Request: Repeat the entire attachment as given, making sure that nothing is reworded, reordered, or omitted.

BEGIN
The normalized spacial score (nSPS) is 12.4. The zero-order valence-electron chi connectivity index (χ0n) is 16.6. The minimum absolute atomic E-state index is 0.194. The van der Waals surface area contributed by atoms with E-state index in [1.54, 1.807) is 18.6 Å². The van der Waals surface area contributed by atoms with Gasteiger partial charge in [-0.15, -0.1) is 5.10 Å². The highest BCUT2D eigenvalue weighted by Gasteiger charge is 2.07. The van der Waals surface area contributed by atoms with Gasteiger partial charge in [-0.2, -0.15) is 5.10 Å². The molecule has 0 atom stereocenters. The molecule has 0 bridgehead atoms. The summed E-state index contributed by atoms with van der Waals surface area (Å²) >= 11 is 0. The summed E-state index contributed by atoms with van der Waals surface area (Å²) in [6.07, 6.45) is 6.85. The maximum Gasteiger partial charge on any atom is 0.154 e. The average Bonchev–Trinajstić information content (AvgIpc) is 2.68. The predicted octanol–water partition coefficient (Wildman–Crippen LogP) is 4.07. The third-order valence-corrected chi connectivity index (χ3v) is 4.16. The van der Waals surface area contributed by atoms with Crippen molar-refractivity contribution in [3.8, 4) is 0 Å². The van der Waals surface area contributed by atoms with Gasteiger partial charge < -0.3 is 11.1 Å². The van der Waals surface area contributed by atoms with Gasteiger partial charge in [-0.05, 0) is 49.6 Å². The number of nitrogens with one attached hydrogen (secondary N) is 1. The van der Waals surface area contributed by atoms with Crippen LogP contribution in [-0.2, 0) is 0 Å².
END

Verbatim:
The normalized spacial score (nSPS) is 12.4. The zero-order valence-electron chi connectivity index (χ0n) is 16.6. The minimum absolute atomic E-state index is 0.194. The van der Waals surface area contributed by atoms with E-state index in [1.54, 1.807) is 18.6 Å². The van der Waals surface area contributed by atoms with Gasteiger partial charge in [-0.15, -0.1) is 5.10 Å². The highest BCUT2D eigenvalue weighted by Gasteiger charge is 2.07. The van der Waals surface area contributed by atoms with Gasteiger partial charge in [-0.2, -0.15) is 5.10 Å². The molecule has 0 atom stereocenters. The molecule has 0 bridgehead atoms. The summed E-state index contributed by atoms with van der Waals surface area (Å²) >= 11 is 0. The summed E-state index contributed by atoms with van der Waals surface area (Å²) in [6.07, 6.45) is 6.85. The maximum Gasteiger partial charge on any atom is 0.154 e. The average Bonchev–Trinajstić information content (AvgIpc) is 2.68. The predicted octanol–water partition coefficient (Wildman–Crippen LogP) is 4.07. The third-order valence-corrected chi connectivity index (χ3v) is 4.16. The van der Waals surface area contributed by atoms with Crippen molar-refractivity contribution in [3.8, 4) is 0 Å². The van der Waals surface area contributed by atoms with Gasteiger partial charge < -0.3 is 11.1 Å². The van der Waals surface area contributed by atoms with Gasteiger partial charge in [-0.05, 0) is 49.6 Å². The number of nitrogens with one attached hydrogen (secondary N) is 1. The van der Waals surface area contributed by atoms with Crippen LogP contribution in [-0.2, 0) is 0 Å².